However, if you don’t want to do that, you have to remember that (again) checks have rules. One of those rules is that checks can essentially expire; sure, they might not self-destruct after a certain amount of time, but the clock starts ticking on the issue date.
According to the Uniform Commercial Code (a set of laws that keeps tabs on checks and other financial exchanges), banks are well within their right to pass on cashing a check if it’s more than six months old (a.k.a. a “stale check”). This isn’t a hard and fast UCC rule, as it’s ultimately to the bank’s discretion; financial institutions are permitted to accept stale-dated checks past the six-month mark, but they tend to be a little wary of doing so because the money in the issuer’s account might contain insufficient funds.
This actually served as the basis for an episode of Seinfeld where Kramer discovers a pile of uncashed checks Jerry received from his Nana every year for his birthday. After Kramer gives him a hard time, Jerry cashes all of them at once. This results in his poor Nana getting a call from the bank over the bounced check deluge (and the overdraft fees she was presumably hit with) before setting out to settle things and ultimately getting lost in New York.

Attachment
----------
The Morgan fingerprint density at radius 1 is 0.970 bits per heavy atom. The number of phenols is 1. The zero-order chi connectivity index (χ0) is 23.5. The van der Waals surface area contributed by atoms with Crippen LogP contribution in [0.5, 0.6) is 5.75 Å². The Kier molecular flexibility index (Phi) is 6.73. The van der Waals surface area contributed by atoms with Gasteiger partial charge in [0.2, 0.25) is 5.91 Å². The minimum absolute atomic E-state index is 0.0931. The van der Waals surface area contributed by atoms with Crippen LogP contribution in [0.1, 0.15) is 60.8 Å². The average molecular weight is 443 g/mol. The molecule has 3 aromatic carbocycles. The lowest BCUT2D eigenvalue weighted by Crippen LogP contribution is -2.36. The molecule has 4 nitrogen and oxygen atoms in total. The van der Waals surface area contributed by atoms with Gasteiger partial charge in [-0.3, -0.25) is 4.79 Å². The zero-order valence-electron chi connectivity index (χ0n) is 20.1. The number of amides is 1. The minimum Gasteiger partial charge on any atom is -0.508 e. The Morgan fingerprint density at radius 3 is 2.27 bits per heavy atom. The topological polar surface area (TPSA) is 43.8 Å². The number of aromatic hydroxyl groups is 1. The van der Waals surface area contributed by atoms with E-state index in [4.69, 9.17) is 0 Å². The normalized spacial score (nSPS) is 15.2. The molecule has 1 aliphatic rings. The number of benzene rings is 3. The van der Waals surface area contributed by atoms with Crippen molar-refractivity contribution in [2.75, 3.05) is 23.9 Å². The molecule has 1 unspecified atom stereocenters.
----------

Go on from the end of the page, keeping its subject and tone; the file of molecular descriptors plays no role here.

So, you can either cash a check right away or potentially run the risk of causing an old woman to get lost in New York City. The choice is yours.
Do Blank Checks Expire?
Thankfully, unused checks don’t have an expiration date. If you’re like me and can never find a new checkbook only to stumble upon a box filled with them immediately after ordering new ones, you can still use them as long as the account number they’re associated with hasn’t changed (they will, however, not be in numerical order, so depending on how you live your life, that could be a major issue).
It’s important to note the check must be entirely blank. If it has any writing on it—an amount, a signature, date, or funny comment in the memo section—then the check is like that Chinese food that’s been in your fridge for the past five days and should be avoided at all costs. In that case, your best bet is to just write a new check (for the record, if you make a mistake but only realize after sending it out, you can also ask your bank to issue a stop payment order and likely pay them a fee for the hassle you caused).
This should also go without saying, but if “void” is written on the check, that also means it’s no longer usable. Why? Well, because it’s been voided. Checks have a lot of rules, but as you probably know by now, a good chunk of them are pretty straightforward.
In the end, there’s really just one thing to keep in mind when it comes to dealing with checks: no funny business. If you abide by that one, you should be fine.